Capital Commentary is the weekly current-affairs publication of CPJ, written to encourage the pursuit of public justice.

Off and Running for President: Good News and Bad

James Skillen


June 21, 1999

Candidates seeking their parties' presidential nomination used to start their campaigns just after Labor Day. This time around, the big guns are starting shortly after Memorial Day—three months earlier. What makes them do it?

It's not because communication has slowed down. If we had no television, no Internet, and only weekly newspapers, perhaps more time would be needed to reach America's growing populace. To the contrary, we enjoy instant communication and a multitude of media. The candidates need less time, not more.

If that's not it, perhaps the candidates have much more to say about an expanding array of issues. After all, if Lincoln and Douglas needed six or more hours in their debates to make their arguments and sort out their differences, then maybe today's candidates need extra months to divulge and debate their profound philosophies and complex policy positions. Yet we know that stump speeches have become shorter and more repetitive and slogans substitute for argument. Candidates hardly need more time for this.

The real reason for the earlier start appears to be the need to gain (or not lose) an advantage in the costly winner-takes-all competition. It's like the start of a sports season: if one team begins training early, every other team needs to do the same. But whereas high school and college leagues now set the starting date for everyone, the race for president has no official starting time.

Surely the time has come for genuine electoral reform—not only campaign-finance reform—but laws to shorten the campaign season and more. However, before we jump too quickly to criticize the extended campaign, let's look on its brighter side in this insane, exorbitant-cost electoral system of ours, which truly does need radical reform.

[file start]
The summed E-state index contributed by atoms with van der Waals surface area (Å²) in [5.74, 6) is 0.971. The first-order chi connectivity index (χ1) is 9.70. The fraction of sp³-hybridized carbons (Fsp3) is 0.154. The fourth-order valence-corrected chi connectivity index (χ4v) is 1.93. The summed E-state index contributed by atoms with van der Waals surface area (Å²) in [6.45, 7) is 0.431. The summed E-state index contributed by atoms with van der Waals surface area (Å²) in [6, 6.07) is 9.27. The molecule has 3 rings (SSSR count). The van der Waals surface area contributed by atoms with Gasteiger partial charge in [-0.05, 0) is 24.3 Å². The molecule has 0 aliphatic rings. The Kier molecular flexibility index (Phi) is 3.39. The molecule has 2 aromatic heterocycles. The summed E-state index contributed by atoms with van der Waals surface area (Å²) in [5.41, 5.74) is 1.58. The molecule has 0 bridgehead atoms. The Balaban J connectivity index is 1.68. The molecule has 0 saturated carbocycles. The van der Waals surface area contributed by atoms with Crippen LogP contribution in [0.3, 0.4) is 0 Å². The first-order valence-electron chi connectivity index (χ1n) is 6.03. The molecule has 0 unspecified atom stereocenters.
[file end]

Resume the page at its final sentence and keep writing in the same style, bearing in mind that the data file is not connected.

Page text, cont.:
In this era of instant communication, ordinary citizens have more opportunities than ever before to hear and participate in political debate. The longer the campaign, the longer the candidates will be responding to questions from reporters and inquiring citizens. Voters need not confine their attention to slogans and TV spots. Much more is available—more background articles and in-depth evaluations of the candidates and the issues. And by means of the Internet, it is easier to access the more valuable materials.

From this point of view, an extended campaign may be a blessing. Candidates and voters alike will have opportunities—may be forced—to go beyond slogans to substance. There is certainly a great deal of substance that should concern us: redefining the role of the United States in the world, with Kosovo, the Middle East, and China especially in view; education reform, with voucher and tax-credit experiments springing up everywhere; and welfare reform, now that Vice President Gore has joined Governor George W. Bush in support of Charitable Choice. Add to these the unsettled issues of Social Security and health-care reform, abortion and euthanasia, gay rights and gun control.

If we ask enough questions of the candidates and press them to address these issues; if we watch carefully to see whom they pick as advisers and which interest groups support them; if we look for the evidence that reveals their character, mindset, and view of public office—if we do all of this, we can cut through the slogans and superficialities to learn a great deal and to form sound judgments.

For all of this we need time, of course, and the extended campaign will give us that time. In fact, if the campaign season can be stretched even further, so it never stops, we may get the long-range, multi-faceted, public-purpose debate our country desperately needs.

—James W. Skillen, Executive Director
   Center for Public Justice


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Capital Commentary is a weekly current-affairs publication of the Center for Public Justice. Published since 1996, it is written to encourage the pursuit of justice. Commentaries do not necessarily represent an official position of the Center for Public Justice but are intended to help advance discussion. Articles, with attribution, may be republished according to our publishing guidelines.”